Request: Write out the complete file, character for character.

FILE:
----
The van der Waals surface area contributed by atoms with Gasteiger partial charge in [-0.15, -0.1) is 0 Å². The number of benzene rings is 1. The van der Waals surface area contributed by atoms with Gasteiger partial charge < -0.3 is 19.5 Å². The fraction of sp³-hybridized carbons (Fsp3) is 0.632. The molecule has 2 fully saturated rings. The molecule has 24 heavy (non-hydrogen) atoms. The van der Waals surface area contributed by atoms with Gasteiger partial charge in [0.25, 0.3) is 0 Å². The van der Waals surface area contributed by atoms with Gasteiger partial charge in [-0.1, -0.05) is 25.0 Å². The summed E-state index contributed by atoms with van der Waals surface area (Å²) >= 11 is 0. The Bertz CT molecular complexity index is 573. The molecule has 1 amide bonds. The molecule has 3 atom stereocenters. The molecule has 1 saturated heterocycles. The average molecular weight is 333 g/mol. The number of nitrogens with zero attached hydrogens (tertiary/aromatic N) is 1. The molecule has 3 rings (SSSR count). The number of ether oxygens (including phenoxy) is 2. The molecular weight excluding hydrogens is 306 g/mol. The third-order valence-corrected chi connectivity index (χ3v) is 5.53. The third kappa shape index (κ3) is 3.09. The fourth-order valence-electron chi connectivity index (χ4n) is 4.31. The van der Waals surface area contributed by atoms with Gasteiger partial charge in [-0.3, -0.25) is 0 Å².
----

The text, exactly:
The van der Waals surface area contributed by atoms with Gasteiger partial charge in [-0.15, -0.1) is 0 Å². The number of benzene rings is 1. The van der Waals surface area contributed by atoms with Gasteiger partial charge < -0.3 is 19.5 Å². The fraction of sp³-hybridized carbons (Fsp3) is 0.632. The molecule has 2 fully saturated rings. The molecule has 24 heavy (non-hydrogen) atoms. The van der Waals surface area contributed by atoms with Gasteiger partial charge in [0.25, 0.3) is 0 Å². The van der Waals surface area contributed by atoms with Gasteiger partial charge in [-0.1, -0.05) is 25.0 Å². The summed E-state index contributed by atoms with van der Waals surface area (Å²) >= 11 is 0. The Bertz CT molecular complexity index is 573. The molecule has 1 amide bonds. The molecule has 3 atom stereocenters. The molecule has 1 saturated heterocycles. The average molecular weight is 333 g/mol. The number of nitrogens with zero attached hydrogens (tertiary/aromatic N) is 1. The molecule has 3 rings (SSSR count). The number of ether oxygens (including phenoxy) is 2. The molecular weight excluding hydrogens is 306 g/mol. The third-order valence-corrected chi connectivity index (χ3v) is 5.53. The third kappa shape index (κ3) is 3.09. The fourth-order valence-electron chi connectivity index (χ4n) is 4.31. The van der Waals surface area contributed by atoms with Gasteiger partial charge in [-0.3, -0.25) is 0 Å².